USB 2.0 4-Port Aluminum Hubs … and Chinese manual labour (WHL #20)
For today’s blog post I have something that I found at work yesterday. It’s a plain old USB 2.0 hub in an aluminium case, which is used inside of our measuring equipment. Just a jellybean part, it’s sold as Logilink here but I bet other brands just slap on a different logo on the front and they’re good to go. We chose this because it is relatively small, has all USB jacks flat in line (the smaller ones have 2×2 configuration or tend to stack them), and can make use of external power supplies, rather than sucking too much from the uplink port.
I was told these hubs fail after 2-3 years, so they get replaced in advance whenever a device is back for service. This time, the replacement didn’t really fit, because even though order number, EAN, packaging and everything was the same, the hub has gotten a different external power jack. For replacing the thing, we now have to put in a different (yet more common) power cable.
As we had an issue with USB regardless of which type of hub was used, I had a closer look and I also decided to take apart the old hub for fun. These things are highly integrated and cost-optimized…but something caught my attention.
Here’s the top view: (sorry, these images are all taken with the phone I had at hand, no Canon goodness this time!)
Awesome. The five USB plugs and the power receptacle aside, this thing uses one 28 pin SSOP main chip (“FE 1.1s USB 2.0 HUB LD3A040B12146C”), one crystal to match USB frequencies via internal PLL circuitry, one green status LED, 3 electrolytic 100µF/10V caps for general voltage stabilization, 3 ceramic caps for more decoupling whizzbang, two resistors (one for the LED…) and a diode for crude reverse polarity protection. That’s it. That’s the whole USB hub. Dude!
But: Have a look at the pins 17 to 19 at the lower left side. They have been reworked, someone put an iron on there and shorted three pins. While there is actually a product brief available on that chip (from a company called Terminus Technology Inc. in Taipei, Taiwan), it doesn’t unfortunately tell pinouts of the chip (or its 48 pin QFP or LQFN brothers).
However, given this is a 4 port device and has 28 pins, 5x 2 data pins are already gone (pin 4-11 and 15-16, that’s easy to spot). From the remaining 18, we need two for the crystal, four for individual port activity LEDs and one for the hub status (power) LED. According to another data sheet, these LED ports are even configurable so that you can exchange them for a resistor between the data lines, mimicking a USB charger per port. So I guess they are not 1 pin each, but two…which means we’re down at 18-2-8-1 = 7 pins reserved for power and everything else.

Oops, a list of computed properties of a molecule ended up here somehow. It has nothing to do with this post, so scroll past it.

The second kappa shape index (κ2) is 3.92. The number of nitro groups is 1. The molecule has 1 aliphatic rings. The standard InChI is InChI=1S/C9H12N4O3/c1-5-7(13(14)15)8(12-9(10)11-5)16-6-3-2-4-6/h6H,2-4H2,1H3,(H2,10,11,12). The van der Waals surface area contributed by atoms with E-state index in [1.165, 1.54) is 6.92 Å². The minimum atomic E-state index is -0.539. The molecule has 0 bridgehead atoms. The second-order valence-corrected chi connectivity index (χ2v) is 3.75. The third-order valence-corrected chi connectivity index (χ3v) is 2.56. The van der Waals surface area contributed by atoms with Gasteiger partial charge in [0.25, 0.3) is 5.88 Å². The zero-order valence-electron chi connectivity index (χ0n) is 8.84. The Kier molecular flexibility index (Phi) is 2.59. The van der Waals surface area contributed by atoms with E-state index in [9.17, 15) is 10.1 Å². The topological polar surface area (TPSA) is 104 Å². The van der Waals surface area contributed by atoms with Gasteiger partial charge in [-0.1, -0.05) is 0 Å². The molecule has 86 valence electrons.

One more pin is some current monitor sensing thing, but I’m not sure how that is implemented on the board. I mean, I’d expect some shunt resistor or the like if it’s an external thing and not fully integrated…but the LED dropper resistor aside, the only resistor implemented is the “272” 2.7kΩ fly shit, which cannot work that way. Still, that’s one more pin used from the chip – bringing it down to a maximum of 6 available. BTW: Have a look at this nice application note from Microchip about ganged power port control for USB: AN2230
And with that 6 pins, the device powers itself and also all of the 4 ports, which would mean 2000 mA port consumption + 115 mA juice for itself. Even with 6 of those tiny legs, I’d check first if that is acceptable in terms of voltage drop and thermal load. And this is probably why they botched three legs together…
…but why the hell did they do that for both boards? They are clearly marked as revision D and E – why would you keep the botch over multiple revisions if you even rearrange the LED resistor and change some of the power PCB traces? Make your friggen traces bigger and join earlier if you need to, don’t let the Wan Hung Lo factory worker put a blob of solder on EVERY single unit! Once again, how cheap must Chinese manual labour be if you can do such awful PCB layouts for devices that are produced 100’000 times? Geez…
As for the bottom side of the board: Have a look yourself. (rev D is top, E is bottom just like shown above)
Well, at least now they’re soldering both mechanical tabs from the USB plugs. In rev D, they only had solder for one of them, and you can even see some solder on the other pad where the Wan Hung Lo worker accidentally touched the metal when moving from one block to the other. If solder for individual solder joints is more expensive than labour…
So that’s it for today, I rambled much longer than I expected to, but that’s nothing unusual…however the USB power gating tech doc was a nice insight, and figuring out the pinout was fun, too. Stay curious for the next crap of the week